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By kparun
#37
Dear All,

Can anyone share an authentic information about insulin dose calculation based on blood sugar levels. It would be great if given with references.

Dr. Arun KP
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By swathi
#52
Dear sir,
Adjusting insulin dose based on blood sugar
It mainly depends on 3 factors
 Insulin type
 Insulin to carbohydrate ratio
 Insulin sensitivity factor ( correction factor)

Insulin type
Regular, NPH (long acting), NHA (fast acting), LANTUS (long acting)
We can go with combinations of (NHA+ NPH), (LANTUS+ NHA) or insulin pump therapy (fast acting)
Out of total daily dose of insulin, 40-50% is required to maintain overnight insulin levels between meals or during fasting which is called basal insulin. Remaining 50-60% is required to cover carbohydrate and to reduce high blood sugar (correction factor) which is called bolus insulin. Fast acting insulin comes under bolus and long acting we can add in basal.

Insulin to carbohydrate ratio
To calculate insulin coverage for each gram of carbohydrate we need to find out the TOTAL DAILY INSULIN DOSE (TDI)
TOTAL DAILY INSULIN DOSE= Weight in Pounds ÷ 4 or 0.55 X Total Weight in Kilograms
To fix up basal insulin dose it is 40-50% of TOTAL DAILY INSULIN DOSE
Carbohydrate coverage ratio= 500 ÷ TDI
For example: if TDI IS 20 Units for a person then 500/20=25, this indicates 1unit of insulin covers 25g of carbohydrates (CHO)
As individual insulin sensitivity varies, insulin-to-carbohydrate ratio at different meal times should be adjusted.

Insulin sensitivity factor (correction factor)
Correction Factor = 1800 ÷ TDI
For example: if TDI IS 20 Units for a person then 1800/20=90, this indicates 1unit of insulin drops blood sugar by 90 points (mg/dl)

Combining all the above and adjusting a dose

If a person blood sugar is 240mg/dl before lunch but normal blood sugar target before meal should be 120mg/dl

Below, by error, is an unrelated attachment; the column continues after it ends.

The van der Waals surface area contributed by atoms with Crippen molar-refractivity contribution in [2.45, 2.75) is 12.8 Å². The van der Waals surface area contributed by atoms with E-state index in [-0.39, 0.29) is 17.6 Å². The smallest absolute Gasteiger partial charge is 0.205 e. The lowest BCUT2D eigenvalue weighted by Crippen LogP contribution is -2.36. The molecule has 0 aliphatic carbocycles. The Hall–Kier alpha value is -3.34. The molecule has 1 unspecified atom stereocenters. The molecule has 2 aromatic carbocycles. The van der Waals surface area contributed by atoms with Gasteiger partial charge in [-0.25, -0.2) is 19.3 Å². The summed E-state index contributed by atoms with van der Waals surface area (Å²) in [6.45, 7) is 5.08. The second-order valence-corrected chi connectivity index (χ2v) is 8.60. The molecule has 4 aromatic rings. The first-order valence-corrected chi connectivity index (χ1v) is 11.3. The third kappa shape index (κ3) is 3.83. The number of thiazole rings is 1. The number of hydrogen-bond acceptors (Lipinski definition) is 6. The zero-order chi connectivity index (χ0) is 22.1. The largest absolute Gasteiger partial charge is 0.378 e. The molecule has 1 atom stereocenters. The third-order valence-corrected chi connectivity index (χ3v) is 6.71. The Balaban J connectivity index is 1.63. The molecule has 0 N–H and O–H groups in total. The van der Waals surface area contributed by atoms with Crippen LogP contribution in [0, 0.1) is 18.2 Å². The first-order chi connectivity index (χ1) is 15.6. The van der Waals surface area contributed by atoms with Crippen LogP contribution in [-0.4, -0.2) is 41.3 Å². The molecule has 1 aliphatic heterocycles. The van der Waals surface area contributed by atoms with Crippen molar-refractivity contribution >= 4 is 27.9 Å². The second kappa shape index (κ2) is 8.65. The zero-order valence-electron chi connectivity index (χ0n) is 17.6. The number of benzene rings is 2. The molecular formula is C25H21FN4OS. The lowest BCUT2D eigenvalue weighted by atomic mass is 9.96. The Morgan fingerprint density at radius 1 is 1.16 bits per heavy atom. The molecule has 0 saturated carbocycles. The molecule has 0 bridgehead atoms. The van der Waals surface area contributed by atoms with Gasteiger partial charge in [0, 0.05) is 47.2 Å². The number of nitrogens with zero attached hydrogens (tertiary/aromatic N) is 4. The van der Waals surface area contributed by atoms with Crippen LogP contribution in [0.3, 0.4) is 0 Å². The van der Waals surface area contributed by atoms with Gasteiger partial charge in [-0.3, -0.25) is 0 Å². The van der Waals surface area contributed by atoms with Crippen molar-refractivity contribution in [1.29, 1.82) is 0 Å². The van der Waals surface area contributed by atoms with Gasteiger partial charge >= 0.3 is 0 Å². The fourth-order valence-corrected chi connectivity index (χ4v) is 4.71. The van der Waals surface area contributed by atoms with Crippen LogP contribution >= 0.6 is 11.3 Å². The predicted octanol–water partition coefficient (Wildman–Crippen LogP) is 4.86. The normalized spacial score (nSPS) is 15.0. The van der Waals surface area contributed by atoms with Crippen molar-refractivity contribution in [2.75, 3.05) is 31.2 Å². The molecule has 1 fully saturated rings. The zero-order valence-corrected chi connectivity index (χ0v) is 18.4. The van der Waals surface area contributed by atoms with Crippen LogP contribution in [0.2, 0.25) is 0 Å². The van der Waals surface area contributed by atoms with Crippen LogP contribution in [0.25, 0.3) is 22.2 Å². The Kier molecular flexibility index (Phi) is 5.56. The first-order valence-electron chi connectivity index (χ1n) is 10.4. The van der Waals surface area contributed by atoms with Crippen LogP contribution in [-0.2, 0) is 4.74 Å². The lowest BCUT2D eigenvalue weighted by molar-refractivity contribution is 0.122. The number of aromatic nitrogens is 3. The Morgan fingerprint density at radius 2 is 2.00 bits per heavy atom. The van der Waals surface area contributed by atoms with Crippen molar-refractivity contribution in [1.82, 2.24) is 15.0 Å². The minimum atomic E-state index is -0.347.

High blood sugar correction dose = Difference between actual blood sugar and target blood sugar* ÷ correction factor.
High blood sugar correction dose =240-120
So 120 blood sugar points should be reduced in this person and if TDI is 30 units in this person then
Correction Factor = 1800 ÷ 30 i.e. 1unit of insulin reduces 60mg/dl of blood sugar.
As 120 points should be reduced in this patient we need to give 2units of insulin to bring the target level.
If this same person going to have 60g of CHO in a meal then
CHO insulin dose = Total grams of CHO in the meal ÷ grams of CHO disposed by 1 unit of insulin
Grams of CHO disposed by 1 unit of insulin =500/30 i.e. each unit of insulin covers 16.6g of carbohydrates
So, CHO insulin dose= 60/16.6 i.e. 3.6 units of insulin is required to cover 60g of CHO in his meal

Finally, to fix his mealtime insulin dose,
Total Meal Insulin Dose = CHO Insulin Dose + High Blood Sugar Correction Dose
Total Meal Insulin Dose=3.6+2 =5.6
Nearly 6 units of insulin meal dose is required to maintain his target levels

References:
http://www.welcometotype1.com/en-us/#chalk-talks
http://dtc.ucsf.edu/types-of-diabetes/t ... ulin-dose/
http://www.ucdenver.edu/academics/colle ... s/ud21.pdf
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